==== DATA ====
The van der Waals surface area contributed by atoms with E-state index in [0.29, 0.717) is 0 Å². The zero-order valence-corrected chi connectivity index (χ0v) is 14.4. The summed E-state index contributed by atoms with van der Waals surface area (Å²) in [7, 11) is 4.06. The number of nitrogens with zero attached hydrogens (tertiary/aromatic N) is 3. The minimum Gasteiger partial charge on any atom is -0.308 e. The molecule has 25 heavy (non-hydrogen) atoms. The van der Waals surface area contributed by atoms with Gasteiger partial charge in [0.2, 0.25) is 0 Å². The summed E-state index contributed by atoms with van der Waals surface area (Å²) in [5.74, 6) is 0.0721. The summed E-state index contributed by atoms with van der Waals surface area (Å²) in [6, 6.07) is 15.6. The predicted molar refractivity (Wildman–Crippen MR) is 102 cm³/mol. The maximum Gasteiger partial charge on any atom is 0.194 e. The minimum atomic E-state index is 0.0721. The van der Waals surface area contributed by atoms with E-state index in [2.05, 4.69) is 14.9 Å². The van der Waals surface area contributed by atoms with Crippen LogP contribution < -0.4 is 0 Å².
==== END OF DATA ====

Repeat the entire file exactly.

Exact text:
The van der Waals surface area contributed by atoms with E-state index in [0.29, 0.717) is 0 Å². The zero-order valence-corrected chi connectivity index (χ0v) is 14.4. The summed E-state index contributed by atoms with van der Waals surface area (Å²) in [7, 11) is 4.06. The number of nitrogens with zero attached hydrogens (tertiary/aromatic N) is 3. The minimum Gasteiger partial charge on any atom is -0.308 e. The molecule has 25 heavy (non-hydrogen) atoms. The van der Waals surface area contributed by atoms with Gasteiger partial charge in [0.2, 0.25) is 0 Å². The summed E-state index contributed by atoms with van der Waals surface area (Å²) in [5.74, 6) is 0.0721. The summed E-state index contributed by atoms with van der Waals surface area (Å²) in [6, 6.07) is 15.6. The predicted molar refractivity (Wildman–Crippen MR) is 102 cm³/mol. The maximum Gasteiger partial charge on any atom is 0.194 e. The minimum atomic E-state index is 0.0721. The van der Waals surface area contributed by atoms with E-state index in [2.05, 4.69) is 14.9 Å². The van der Waals surface area contributed by atoms with Crippen LogP contribution < -0.4 is 0 Å².